That's not to say that there weren't some high points, like seeing my online friends in person, but overall, this was by far the worst RT I've been to (out of the 5 total I have attended.)
There were some good panels: the ones about diversity and feminism were especially well done.
The Book Fair was well organized and the smoothest I've experienced. Check in for the convention was open early, well staffed, and easy to find. Security was present and for the most part did pay attention to who had badges and who didn't. There were several good restaurants on site that were able to handle the huge crush of people and the food was decently priced. Not great, but not as bad as other RTs.
|@younglibrarian, @SuperWendy, and me|
The hotel sucked. The walk to the convention space was horrific. There were not enough staff at check in or at the Starbucks. There was a fridge but no microwave or coffee maker in the rooms. The smoke was a problem. And when I say a problem, I'm speaking as someone accustomed to Reno where there are older casinos and older filtration systems. The Rio's was substandard. And the bar... The bar was a huge disappointment. The highlight of every RT is hanging out in the bar with a gradually changing group of authors, readers, and bloggers, but the location of the Rio's bar in smoke central (and the laughably inadequate bar in the convention area) meant many of us missed out on that unofficial social part of RT. And, of course, there was the fact that by Saturday, our sink was backing up with water any time the toilet flushed.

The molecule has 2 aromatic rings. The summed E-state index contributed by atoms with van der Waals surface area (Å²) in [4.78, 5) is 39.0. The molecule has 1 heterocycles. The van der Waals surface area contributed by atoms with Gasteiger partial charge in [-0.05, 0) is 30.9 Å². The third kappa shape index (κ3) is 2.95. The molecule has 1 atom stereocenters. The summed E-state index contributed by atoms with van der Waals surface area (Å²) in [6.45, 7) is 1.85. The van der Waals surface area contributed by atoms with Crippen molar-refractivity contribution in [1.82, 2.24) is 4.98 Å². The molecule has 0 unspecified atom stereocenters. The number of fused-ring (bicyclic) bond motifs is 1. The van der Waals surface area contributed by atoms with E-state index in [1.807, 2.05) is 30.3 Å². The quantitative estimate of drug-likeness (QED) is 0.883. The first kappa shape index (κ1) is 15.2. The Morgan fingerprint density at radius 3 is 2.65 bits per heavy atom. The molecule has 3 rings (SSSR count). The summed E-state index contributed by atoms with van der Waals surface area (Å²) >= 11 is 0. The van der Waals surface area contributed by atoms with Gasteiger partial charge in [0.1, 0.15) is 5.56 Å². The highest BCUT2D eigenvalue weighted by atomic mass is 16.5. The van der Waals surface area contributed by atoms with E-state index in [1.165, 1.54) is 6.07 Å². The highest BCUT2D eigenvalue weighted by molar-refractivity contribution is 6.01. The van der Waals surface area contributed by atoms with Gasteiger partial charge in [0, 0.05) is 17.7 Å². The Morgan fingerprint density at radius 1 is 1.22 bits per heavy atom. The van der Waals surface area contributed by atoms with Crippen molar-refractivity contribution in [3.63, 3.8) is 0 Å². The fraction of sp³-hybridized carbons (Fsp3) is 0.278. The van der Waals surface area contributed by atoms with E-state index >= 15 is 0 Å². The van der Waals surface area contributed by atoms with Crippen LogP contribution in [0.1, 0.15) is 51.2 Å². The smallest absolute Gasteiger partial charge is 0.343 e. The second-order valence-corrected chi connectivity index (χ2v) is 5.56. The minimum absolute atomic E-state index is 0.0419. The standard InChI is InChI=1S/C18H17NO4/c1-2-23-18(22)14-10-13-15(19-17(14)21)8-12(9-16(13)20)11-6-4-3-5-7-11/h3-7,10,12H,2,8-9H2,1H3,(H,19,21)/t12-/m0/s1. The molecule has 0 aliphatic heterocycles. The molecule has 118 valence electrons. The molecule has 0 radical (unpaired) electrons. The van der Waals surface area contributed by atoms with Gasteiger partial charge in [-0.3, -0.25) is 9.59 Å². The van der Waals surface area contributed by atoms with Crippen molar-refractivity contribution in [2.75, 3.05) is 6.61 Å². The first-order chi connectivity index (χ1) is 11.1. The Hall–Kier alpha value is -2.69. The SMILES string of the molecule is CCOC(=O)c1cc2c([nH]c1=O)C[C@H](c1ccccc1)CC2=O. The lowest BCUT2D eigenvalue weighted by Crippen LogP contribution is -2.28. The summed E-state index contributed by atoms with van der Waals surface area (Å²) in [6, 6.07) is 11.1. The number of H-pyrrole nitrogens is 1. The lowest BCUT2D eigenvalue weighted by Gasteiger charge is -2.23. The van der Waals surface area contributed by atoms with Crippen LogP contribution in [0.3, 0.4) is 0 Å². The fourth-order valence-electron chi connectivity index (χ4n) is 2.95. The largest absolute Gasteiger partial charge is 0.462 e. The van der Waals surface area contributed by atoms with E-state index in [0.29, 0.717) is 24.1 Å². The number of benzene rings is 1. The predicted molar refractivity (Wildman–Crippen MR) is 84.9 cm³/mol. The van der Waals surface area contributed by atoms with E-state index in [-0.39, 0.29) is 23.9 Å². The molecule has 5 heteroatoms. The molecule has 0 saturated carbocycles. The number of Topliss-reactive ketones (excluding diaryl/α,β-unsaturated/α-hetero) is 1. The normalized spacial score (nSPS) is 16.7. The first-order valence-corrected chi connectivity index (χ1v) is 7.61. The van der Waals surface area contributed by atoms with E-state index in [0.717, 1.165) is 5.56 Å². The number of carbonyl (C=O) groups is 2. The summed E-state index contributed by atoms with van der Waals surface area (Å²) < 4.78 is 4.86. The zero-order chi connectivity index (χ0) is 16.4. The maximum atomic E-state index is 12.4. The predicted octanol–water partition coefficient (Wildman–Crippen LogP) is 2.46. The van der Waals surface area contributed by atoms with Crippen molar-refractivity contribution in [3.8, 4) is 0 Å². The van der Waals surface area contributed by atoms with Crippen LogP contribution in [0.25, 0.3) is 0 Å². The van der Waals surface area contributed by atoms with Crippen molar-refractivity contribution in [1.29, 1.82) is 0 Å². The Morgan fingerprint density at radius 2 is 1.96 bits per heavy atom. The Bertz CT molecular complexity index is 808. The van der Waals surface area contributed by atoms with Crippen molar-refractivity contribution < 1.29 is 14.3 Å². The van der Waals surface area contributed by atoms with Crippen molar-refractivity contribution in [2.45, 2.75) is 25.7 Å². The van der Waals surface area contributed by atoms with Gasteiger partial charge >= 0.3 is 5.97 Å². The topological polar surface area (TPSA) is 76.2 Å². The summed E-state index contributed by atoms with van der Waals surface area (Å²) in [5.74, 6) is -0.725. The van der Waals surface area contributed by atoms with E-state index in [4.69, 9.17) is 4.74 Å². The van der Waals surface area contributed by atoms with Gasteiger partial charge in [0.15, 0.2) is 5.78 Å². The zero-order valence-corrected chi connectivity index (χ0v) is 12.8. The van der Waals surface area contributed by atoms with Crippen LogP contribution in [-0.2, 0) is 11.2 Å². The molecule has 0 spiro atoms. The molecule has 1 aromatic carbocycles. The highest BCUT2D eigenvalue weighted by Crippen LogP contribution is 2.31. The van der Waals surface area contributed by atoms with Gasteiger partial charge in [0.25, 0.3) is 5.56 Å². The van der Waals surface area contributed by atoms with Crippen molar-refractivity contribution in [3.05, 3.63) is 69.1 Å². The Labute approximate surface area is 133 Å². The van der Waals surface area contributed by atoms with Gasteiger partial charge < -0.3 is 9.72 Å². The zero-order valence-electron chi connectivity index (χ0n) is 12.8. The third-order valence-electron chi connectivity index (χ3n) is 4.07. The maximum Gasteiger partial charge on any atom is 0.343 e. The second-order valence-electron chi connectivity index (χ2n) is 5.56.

There were not enough Reader or Genre panels. 3,100 people registered for RT, but there were really only 3 events for readers at any given time: which meant very long lines. I wanted to see more panels on genres or authors. I did manage to make it to a Jill Shalvis/Susan Mallery one and a paranormal panel, but there was a dearth of other options that weren't social events or games.
There were not enough books. Yes, I came home with a good 50 books or so, but many parties had no books at all, which was not the case when I began attending back in 2011. The goody room allowed you to choose 2 books from a tiny number of titles. I didn't have to ship anything home. There was one event that was called "Shop till you drop" and let you pick ONE book. And that was after a 2 hour wait in line. They knew how many people were attending, but did not have enough books for all.
The Pop Up Signings. This is more of a personal preference, but I HATED them. Having people run down the corridor to get in line for a book just felt way too Blue Light Special to me.
I ended up giving up on many of the events and found other things to do. On Saturday, we went to Rock of Ages, which was playing in the Rio and which we thoroughly enjoyed.
The convention also failed on all of the audio/visual needs. Only one panel had a microphone and none had projectors. Given the huge convention area, I'm sure the hotel had them, but they were nowhere to be found.
My biggest complaint remains the extra $50 I was charged to attend as a blogger. When the registration rates were first announced, I inquired as to why readers were $50 cheaper than bloggers and what we were getting for that money. I was told that we would have "exclusive" events that readers would not have access to. Those never materialized. There was one blogger event organized by Berkley. That was it. In contrast, bloggers were invited to a bookseller/librarian party in New Orleans, which is what I expected this year. I am extremely disappointed in the RT staff for not being honest about the extra charge. This is the last year I go as a blogger.